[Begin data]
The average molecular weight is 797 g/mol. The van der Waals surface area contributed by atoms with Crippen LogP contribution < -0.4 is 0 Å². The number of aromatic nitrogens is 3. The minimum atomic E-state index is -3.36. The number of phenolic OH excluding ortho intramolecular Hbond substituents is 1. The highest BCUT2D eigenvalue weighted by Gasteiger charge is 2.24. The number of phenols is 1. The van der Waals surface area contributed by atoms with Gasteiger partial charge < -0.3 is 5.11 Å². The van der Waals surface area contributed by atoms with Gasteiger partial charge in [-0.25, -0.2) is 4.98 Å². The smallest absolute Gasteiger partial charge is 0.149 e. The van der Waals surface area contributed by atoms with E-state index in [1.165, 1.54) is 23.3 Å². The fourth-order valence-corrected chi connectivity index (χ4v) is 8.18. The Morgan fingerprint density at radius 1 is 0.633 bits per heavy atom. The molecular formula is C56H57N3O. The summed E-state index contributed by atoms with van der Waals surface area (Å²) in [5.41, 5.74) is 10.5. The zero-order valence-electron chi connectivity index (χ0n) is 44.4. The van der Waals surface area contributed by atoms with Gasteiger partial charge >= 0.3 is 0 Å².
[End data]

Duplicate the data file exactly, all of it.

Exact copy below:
The average molecular weight is 797 g/mol. The van der Waals surface area contributed by atoms with Crippen LogP contribution < -0.4 is 0 Å². The number of aromatic nitrogens is 3. The minimum atomic E-state index is -3.36. The number of phenolic OH excluding ortho intramolecular Hbond substituents is 1. The highest BCUT2D eigenvalue weighted by Gasteiger charge is 2.24. The number of phenols is 1. The van der Waals surface area contributed by atoms with Gasteiger partial charge < -0.3 is 5.11 Å². The van der Waals surface area contributed by atoms with Gasteiger partial charge in [-0.25, -0.2) is 4.98 Å². The smallest absolute Gasteiger partial charge is 0.149 e. The van der Waals surface area contributed by atoms with E-state index in [1.165, 1.54) is 23.3 Å². The fourth-order valence-corrected chi connectivity index (χ4v) is 8.18. The Morgan fingerprint density at radius 1 is 0.633 bits per heavy atom. The molecular formula is C56H57N3O. The summed E-state index contributed by atoms with van der Waals surface area (Å²) in [5.41, 5.74) is 10.5. The zero-order valence-electron chi connectivity index (χ0n) is 44.4. The van der Waals surface area contributed by atoms with Gasteiger partial charge >= 0.3 is 0 Å².